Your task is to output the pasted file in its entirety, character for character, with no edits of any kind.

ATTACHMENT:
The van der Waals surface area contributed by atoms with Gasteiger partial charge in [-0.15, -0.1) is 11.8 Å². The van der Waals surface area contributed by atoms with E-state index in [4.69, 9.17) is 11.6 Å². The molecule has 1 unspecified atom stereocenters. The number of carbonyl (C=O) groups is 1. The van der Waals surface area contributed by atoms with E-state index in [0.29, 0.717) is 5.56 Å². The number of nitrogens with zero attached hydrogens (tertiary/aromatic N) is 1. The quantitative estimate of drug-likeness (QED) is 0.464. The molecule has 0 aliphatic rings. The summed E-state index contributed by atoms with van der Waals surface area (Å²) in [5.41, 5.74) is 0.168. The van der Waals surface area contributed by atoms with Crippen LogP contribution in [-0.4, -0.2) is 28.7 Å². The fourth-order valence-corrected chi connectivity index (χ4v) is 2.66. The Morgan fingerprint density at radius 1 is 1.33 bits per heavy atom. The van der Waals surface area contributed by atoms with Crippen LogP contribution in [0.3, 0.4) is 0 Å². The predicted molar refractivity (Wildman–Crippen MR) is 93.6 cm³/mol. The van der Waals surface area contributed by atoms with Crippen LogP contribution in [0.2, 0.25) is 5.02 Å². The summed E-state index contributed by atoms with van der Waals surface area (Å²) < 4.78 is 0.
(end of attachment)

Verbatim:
The van der Waals surface area contributed by atoms with Gasteiger partial charge in [-0.15, -0.1) is 11.8 Å². The van der Waals surface area contributed by atoms with E-state index in [4.69, 9.17) is 11.6 Å². The molecule has 1 unspecified atom stereocenters. The number of carbonyl (C=O) groups is 1. The van der Waals surface area contributed by atoms with E-state index in [0.29, 0.717) is 5.56 Å². The number of nitrogens with zero attached hydrogens (tertiary/aromatic N) is 1. The quantitative estimate of drug-likeness (QED) is 0.464. The molecule has 0 aliphatic rings. The summed E-state index contributed by atoms with van der Waals surface area (Å²) in [5.41, 5.74) is 0.168. The van der Waals surface area contributed by atoms with Crippen LogP contribution in [-0.4, -0.2) is 28.7 Å². The fourth-order valence-corrected chi connectivity index (χ4v) is 2.66. The Morgan fingerprint density at radius 1 is 1.33 bits per heavy atom. The van der Waals surface area contributed by atoms with Crippen LogP contribution in [0.3, 0.4) is 0 Å². The predicted molar refractivity (Wildman–Crippen MR) is 93.6 cm³/mol. The van der Waals surface area contributed by atoms with Crippen LogP contribution in [0.2, 0.25) is 5.02 Å². The summed E-state index contributed by atoms with van der Waals surface area (Å²) < 4.78 is 0.